Like others, Slovenia are guilty this year of not running with the concept of their song title. The backdrop is a fragmented mixture of ‘Blue and Red’ that you don’t really notice, until eyes and lips appear on pale hues for the chorus. Instead, the main talking point is a topless acrobat who joins the ManuElla too late, and has to get an angled pole swinging to fly around on it like a model airplane. The lead singer is in white, and keeps her eyes closed for the yodel sections. Much more work is needed.
Bulgaria’s concept was also slightly disappointing: light-up arrow pads that attempt to enhance a knock-kneed manoeuvre from Poli during the chorus. The choreography is a lot of effort for little reward – it makes her breathy at times too. Dancers shown on the backdrop attempt to make Poli look less lonely on stage, and she’s joined by her five backing singers for the finale. There’s room for plenty of improvement, but time for it too.
Denmark gave us a facsimile of their national final performance, apart from their use of the satellite stage at the climax. The vocals are exposed in the verses, before hidden backing helps them out on the chorus. A plain, dark blue stage completes a very vanilla package, and even the pyros on the last run-through were rather half-hearted.
Ukraine gave us the best rehearsal so far: a finished product with every detail beautifully thought through. Elegantly dressed in black, Jamala starts in a square laser tunnel she slowly walks out of. The backdrop and floor features either blue and yellow arabesques, or sinister red cracks. Sanna-style uplights create a sense of intimacy, enhanced by Jamala nailing every camera angle – and note. At the big scream, she looks to the heavens, and a blue and yellow tree emerges directly behind her in the backdrop. It won’t be to everyone’s taste on Saturday night, but it’s spellbinding for those interested.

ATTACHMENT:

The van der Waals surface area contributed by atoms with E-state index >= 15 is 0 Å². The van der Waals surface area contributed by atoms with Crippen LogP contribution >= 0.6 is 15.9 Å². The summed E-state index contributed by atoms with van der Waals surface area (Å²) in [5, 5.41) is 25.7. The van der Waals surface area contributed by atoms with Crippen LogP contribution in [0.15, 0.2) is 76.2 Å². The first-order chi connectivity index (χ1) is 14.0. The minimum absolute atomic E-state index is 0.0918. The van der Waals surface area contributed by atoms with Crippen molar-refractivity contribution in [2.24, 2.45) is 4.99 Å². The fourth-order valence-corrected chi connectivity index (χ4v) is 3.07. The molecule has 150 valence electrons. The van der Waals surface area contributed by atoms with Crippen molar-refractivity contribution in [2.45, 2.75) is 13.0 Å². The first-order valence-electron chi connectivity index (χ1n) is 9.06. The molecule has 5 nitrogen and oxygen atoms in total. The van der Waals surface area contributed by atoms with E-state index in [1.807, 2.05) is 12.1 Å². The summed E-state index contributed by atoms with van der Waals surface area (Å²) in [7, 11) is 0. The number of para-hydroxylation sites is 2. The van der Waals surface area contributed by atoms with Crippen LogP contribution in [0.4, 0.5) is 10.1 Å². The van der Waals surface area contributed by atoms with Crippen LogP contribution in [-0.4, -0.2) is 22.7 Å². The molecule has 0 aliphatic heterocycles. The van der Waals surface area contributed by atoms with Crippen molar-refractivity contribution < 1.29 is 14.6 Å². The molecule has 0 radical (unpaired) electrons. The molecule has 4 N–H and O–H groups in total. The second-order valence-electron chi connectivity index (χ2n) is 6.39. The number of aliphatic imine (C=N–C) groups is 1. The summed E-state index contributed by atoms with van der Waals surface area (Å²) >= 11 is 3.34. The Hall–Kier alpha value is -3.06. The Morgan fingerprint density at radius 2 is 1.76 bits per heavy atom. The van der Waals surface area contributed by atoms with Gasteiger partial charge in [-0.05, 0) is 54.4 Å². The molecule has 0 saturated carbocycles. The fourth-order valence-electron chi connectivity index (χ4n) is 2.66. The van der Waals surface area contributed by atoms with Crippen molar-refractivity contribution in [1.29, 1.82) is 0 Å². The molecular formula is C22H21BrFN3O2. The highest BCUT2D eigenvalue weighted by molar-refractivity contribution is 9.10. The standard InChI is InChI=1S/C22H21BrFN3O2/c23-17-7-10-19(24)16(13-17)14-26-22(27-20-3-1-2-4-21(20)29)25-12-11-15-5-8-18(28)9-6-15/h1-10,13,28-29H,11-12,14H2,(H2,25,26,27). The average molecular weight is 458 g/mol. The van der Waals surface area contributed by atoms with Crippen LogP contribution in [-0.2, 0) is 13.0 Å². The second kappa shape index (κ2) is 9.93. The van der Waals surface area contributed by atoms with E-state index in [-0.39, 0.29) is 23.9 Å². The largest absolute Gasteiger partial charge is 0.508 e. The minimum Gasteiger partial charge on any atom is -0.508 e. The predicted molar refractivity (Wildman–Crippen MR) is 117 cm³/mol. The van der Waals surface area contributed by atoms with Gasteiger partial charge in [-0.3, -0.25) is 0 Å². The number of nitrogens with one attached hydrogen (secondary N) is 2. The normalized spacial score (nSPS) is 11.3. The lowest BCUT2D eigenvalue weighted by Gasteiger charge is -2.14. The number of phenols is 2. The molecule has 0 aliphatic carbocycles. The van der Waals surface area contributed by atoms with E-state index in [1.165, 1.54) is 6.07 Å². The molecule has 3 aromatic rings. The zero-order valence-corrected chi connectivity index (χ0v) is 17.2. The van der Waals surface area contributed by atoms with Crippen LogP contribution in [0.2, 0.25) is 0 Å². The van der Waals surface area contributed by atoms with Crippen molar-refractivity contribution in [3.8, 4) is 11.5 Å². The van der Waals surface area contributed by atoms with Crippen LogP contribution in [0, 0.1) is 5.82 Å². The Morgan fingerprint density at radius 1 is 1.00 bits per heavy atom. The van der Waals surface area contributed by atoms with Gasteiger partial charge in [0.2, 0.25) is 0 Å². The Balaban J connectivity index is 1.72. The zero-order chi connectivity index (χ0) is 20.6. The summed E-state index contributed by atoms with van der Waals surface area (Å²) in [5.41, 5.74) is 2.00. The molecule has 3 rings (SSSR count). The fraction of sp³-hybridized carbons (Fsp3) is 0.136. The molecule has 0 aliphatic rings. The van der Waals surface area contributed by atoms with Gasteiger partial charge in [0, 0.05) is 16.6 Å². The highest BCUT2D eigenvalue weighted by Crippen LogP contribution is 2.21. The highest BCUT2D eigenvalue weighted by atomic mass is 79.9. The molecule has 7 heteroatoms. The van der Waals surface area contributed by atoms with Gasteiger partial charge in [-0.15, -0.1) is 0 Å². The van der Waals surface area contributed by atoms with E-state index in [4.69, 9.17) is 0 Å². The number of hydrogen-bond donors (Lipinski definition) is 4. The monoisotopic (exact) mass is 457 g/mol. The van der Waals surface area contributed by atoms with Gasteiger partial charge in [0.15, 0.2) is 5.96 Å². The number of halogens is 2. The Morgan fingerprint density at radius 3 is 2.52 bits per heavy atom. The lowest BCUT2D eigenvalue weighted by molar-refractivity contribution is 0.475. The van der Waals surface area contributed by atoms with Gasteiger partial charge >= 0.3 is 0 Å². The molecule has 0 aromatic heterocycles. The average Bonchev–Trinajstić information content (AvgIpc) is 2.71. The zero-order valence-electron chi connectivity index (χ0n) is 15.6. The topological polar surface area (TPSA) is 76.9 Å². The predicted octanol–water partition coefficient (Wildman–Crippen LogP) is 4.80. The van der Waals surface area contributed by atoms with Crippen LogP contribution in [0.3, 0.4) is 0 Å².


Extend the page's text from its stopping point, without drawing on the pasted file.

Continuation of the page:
Norway’s Agnete has changed the national final staging (but not her outfit), so that she’s on a separate smaller plinth to her backing dancer. She soon moves off it to a suitably dark blue stage with dry ice and CO2 jets. The dancer in a white leotard isn’t really adding much, and Agnete isn’t so comfortable when in the lower register for the verses. But she’s good with the big notes, and there’s some effective sweeping camera shots to match these moments.
It felt like Georgia put themselves in the qualification mix with some effective mirrored split screen effects. The vocals are good, the band twiddle away contentedly, the effects ramp up for the manic part, and it comes across as credible if still alternative by Eurovision standards. Albania on the other hand, offered nothing of interest for ‘Fairytale’. Eneda’s vocals are fine, but beyond a blue to gold stage, and three backing singers, there’s little more to add about the staging.
Belgium’s Laura ends second semi proceedings with plenty of choreography lifted from the video to ‘What’s The Pressure?’ There’s a neat disc backdrop in national colours, and plenty of effective development throughout – notably the clever way Laura uses the satellite stage first before being joined by her four backing dancers. There’s a hidden backing singer helping Laura carry the song vocally. Right now, this feels like it’s doing what it needs to qualify.
Tomorrow sees all of the first heat give their second rehearsals, plus Spain and France in a 12-hour day. Gird your loins, and carry on the conversation below.